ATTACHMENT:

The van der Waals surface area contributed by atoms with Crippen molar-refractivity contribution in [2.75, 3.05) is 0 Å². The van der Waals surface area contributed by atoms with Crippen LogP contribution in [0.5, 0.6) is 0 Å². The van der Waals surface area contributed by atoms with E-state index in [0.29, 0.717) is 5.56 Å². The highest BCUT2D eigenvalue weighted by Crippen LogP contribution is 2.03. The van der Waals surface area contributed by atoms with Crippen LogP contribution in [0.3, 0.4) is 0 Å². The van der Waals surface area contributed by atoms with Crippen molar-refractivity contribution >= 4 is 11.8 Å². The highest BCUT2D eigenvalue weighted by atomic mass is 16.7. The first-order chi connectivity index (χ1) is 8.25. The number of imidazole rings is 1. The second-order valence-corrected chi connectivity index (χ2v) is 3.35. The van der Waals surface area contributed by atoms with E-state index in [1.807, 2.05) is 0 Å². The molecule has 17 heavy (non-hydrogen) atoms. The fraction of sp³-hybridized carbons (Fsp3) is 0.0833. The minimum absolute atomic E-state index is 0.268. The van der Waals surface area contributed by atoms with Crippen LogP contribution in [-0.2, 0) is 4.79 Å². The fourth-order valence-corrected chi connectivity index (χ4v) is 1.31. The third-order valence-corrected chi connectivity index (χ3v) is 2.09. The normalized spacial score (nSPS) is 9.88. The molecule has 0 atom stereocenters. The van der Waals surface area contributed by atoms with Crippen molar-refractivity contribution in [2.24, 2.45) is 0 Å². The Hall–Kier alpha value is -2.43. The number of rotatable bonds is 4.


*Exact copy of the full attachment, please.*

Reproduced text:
The van der Waals surface area contributed by atoms with Crippen molar-refractivity contribution in [2.75, 3.05) is 0 Å². The van der Waals surface area contributed by atoms with Crippen LogP contribution in [0.5, 0.6) is 0 Å². The van der Waals surface area contributed by atoms with E-state index in [0.29, 0.717) is 5.56 Å². The highest BCUT2D eigenvalue weighted by Crippen LogP contribution is 2.03. The van der Waals surface area contributed by atoms with Crippen LogP contribution in [0.3, 0.4) is 0 Å². The van der Waals surface area contributed by atoms with Crippen molar-refractivity contribution >= 4 is 11.8 Å². The highest BCUT2D eigenvalue weighted by atomic mass is 16.7. The first-order chi connectivity index (χ1) is 8.25. The number of imidazole rings is 1. The second-order valence-corrected chi connectivity index (χ2v) is 3.35. The van der Waals surface area contributed by atoms with E-state index in [1.807, 2.05) is 0 Å². The molecule has 17 heavy (non-hydrogen) atoms. The fraction of sp³-hybridized carbons (Fsp3) is 0.0833. The minimum absolute atomic E-state index is 0.268. The van der Waals surface area contributed by atoms with Crippen LogP contribution in [-0.2, 0) is 4.79 Å². The fourth-order valence-corrected chi connectivity index (χ4v) is 1.31. The third-order valence-corrected chi connectivity index (χ3v) is 2.09. The normalized spacial score (nSPS) is 9.88. The molecule has 0 atom stereocenters. The van der Waals surface area contributed by atoms with Crippen molar-refractivity contribution in [2.24, 2.45) is 0 Å². The Hall–Kier alpha value is -2.43. The number of rotatable bonds is 4.